Tuesday, May 20, 2008
Day Two - Thursday - Golden Circle Tour
All in all, the Golden Circle tour was pretty tiring, just 'cos it ran for so long: eight hours of busing around, stopping at various points to see the sites and hear the history. There was a lot of material that I won't try to recount here, but I will try to cover the highlights.
For one, our tour guide, Bob, used to live in the States but was traveling so frequently to Iceland that he bit the bullet and emigrated about 18 years ago. He just loved the country and its history and geology, so he was an enthusiastic and sincere guide. He had his patter down and was knowledgeable on a variety of topics, very well versed in history and recent events. This picture of Bob shows him standing before a small cave wherein reputedly lives a troll. Being that trolls are supposed to be much larger than men, I find this a little difficult to accept.
First we went to Ðingvellir ("Thingvellir"), where we visited Snorrasbuð (Snorri's Booth) and the Alþing. When Iceland was first settled, every town and settlement wrote their own sagas, which were records of land ownership that evolved into pretty good chronicles of major events (and minor events, depending on how gossipy the recorder was). Snorri Sturluson traveled around the country and gathered all the sagas into two enormous tomes--imagine the insult when Denmark took them out of the country and stored them in Copenhagen, and imagine the joy and pride when Denmark returned them to Iceland in the 1960s. Snorrisbuð was named after him, though I don't recall whether it was just a site he enjoyed or if he actually gathered people there for a huge story-telling festival. What's interesting about Snorri is that while all the other Norse were running out and grabbing land for themselves and declaring themselves king, Snorri was content to travel with a retinue and ingratiate himself to each of them. Flattered, they granted him some pretty considerable privileges and influence.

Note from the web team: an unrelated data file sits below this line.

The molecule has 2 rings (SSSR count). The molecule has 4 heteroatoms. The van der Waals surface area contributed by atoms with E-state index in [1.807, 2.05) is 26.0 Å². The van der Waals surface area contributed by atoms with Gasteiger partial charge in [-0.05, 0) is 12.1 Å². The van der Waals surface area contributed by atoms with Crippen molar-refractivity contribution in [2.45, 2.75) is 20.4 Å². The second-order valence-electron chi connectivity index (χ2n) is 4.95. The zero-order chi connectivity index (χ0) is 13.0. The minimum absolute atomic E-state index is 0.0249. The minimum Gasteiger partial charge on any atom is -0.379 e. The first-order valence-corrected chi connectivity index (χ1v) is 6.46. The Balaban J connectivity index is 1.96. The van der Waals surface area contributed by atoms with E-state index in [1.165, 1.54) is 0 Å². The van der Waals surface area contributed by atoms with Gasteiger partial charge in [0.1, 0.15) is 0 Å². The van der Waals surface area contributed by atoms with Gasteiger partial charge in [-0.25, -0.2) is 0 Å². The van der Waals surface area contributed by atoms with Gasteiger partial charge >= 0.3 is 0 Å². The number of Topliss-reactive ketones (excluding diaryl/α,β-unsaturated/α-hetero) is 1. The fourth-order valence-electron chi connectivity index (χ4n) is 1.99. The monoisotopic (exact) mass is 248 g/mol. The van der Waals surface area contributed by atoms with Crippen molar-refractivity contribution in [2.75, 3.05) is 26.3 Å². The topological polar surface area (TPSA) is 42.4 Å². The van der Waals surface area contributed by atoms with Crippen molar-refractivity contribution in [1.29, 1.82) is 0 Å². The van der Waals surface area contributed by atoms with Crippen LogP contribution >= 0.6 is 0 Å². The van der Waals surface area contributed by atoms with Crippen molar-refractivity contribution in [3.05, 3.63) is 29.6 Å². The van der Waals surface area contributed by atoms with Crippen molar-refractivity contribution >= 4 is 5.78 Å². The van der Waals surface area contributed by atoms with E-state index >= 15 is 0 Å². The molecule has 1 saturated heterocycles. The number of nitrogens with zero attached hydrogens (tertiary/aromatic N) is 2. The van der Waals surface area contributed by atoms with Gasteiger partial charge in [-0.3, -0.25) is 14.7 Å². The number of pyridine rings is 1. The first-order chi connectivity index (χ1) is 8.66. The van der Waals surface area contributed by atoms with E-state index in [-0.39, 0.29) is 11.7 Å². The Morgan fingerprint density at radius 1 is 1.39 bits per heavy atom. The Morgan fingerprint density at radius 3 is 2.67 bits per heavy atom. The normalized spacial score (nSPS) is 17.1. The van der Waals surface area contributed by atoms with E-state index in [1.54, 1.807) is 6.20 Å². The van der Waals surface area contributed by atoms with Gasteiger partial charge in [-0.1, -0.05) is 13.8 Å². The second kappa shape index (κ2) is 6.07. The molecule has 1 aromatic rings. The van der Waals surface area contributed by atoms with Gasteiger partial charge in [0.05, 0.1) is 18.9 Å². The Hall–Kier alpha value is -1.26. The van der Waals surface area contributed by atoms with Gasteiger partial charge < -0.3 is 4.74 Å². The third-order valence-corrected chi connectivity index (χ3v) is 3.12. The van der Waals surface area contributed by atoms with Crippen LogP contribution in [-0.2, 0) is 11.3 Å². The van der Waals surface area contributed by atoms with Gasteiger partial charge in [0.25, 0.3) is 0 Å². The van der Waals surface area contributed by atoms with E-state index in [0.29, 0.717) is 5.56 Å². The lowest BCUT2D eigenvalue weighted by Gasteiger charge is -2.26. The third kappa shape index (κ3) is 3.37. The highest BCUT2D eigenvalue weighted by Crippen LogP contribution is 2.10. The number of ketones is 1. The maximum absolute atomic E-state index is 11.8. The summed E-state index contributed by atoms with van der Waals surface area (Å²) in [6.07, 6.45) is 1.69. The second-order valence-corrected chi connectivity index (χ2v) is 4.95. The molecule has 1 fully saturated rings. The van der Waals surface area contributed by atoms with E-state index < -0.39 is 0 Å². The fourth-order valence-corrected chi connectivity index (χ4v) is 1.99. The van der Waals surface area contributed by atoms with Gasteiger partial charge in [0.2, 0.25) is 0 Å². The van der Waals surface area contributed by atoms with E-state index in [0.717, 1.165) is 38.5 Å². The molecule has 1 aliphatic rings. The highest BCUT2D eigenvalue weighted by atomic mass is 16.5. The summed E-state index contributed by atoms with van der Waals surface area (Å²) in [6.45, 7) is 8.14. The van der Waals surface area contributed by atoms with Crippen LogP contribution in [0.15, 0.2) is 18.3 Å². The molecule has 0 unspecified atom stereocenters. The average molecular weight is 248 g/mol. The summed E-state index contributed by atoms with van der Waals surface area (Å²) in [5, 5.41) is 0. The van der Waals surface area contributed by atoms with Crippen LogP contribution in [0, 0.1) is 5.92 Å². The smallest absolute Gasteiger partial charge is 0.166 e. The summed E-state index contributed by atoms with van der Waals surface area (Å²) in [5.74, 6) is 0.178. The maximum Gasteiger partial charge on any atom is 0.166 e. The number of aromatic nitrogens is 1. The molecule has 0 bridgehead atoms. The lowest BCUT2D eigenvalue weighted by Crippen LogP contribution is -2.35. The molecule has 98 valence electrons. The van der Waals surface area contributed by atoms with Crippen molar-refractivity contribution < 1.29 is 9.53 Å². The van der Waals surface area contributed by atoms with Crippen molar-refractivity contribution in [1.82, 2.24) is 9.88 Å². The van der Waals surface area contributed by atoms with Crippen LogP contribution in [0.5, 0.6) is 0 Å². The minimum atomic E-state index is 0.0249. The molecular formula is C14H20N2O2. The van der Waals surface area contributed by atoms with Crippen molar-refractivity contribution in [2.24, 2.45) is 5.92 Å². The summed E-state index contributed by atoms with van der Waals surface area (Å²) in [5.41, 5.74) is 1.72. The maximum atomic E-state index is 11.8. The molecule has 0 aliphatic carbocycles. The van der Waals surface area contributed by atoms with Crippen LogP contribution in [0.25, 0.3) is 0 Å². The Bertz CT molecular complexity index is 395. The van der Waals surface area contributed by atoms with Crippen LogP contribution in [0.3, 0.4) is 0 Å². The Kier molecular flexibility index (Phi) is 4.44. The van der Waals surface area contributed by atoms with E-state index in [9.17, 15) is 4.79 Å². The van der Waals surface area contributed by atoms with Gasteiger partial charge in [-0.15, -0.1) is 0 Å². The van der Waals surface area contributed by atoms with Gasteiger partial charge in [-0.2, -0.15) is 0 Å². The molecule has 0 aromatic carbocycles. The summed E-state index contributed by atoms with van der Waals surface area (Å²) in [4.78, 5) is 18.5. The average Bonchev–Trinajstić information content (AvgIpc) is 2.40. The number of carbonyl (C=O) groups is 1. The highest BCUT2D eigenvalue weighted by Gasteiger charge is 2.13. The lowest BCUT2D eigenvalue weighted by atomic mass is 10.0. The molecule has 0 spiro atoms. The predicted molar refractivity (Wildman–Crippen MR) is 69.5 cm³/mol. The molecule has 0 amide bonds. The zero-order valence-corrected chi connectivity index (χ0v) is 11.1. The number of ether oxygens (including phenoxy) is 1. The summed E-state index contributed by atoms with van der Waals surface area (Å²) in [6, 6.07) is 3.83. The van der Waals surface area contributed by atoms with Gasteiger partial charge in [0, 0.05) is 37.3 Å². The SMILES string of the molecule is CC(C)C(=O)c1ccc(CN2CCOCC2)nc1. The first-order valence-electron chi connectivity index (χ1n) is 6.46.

The Alþing ("Althing," parliament) is a valley where the American and European continental plates meet, and here is the Lögberg, a large rock that served as a platform for the vikings who would meet there. They'd put up tents, get settled in, and start debating the laws they would put into practice. Very significant location. One story goes that when Christianity was infiltrating the nation, one high viking chief isolated himself to meditate on what to do, torn between preserving his culture or handing his people over to the Christians. The story has it that he staked a pelt to the ground, to serve as shelter, and lay beneath it for three days with orders that he must never be disturbed. He emerged and reputedly announced, "If the people are divided, the nation will be divided," and proclaimed that while everyone currently living could retain their traditional religion, all children born from that point onward would be baptized and raised Christian.
That's one version. Another guide, Jonas (you'll hear about him later), suggested very darkly over shots of Brennivin, "And history is written by the victors. I suspect the transition wasn't nearly so smooth and peaceful."
We also saw the Drowning Pool. Back when the clans were small and you couldn't let cabin fever or ill temper destroy your entire group, a crime like adultery was considered a capital offense. The Drowning Pool was where women were executed: they were cludged on the head with a rock, bundled up into a gunny sack weighted with stones, and tossed into the freezing water where death came quick. They were fished out of the water and given a proper burial. I believe it was some 17 women who were executed for the crime of adultery.
Bob paused at this point and waited for something; when nothing happened he said that usually someone asks him how many men were put to death for adultery in the Drowning Pool. The answer to that question is none--42 men were beheaded, burned at the stake, and hanged for this crime, but none were ever drowned.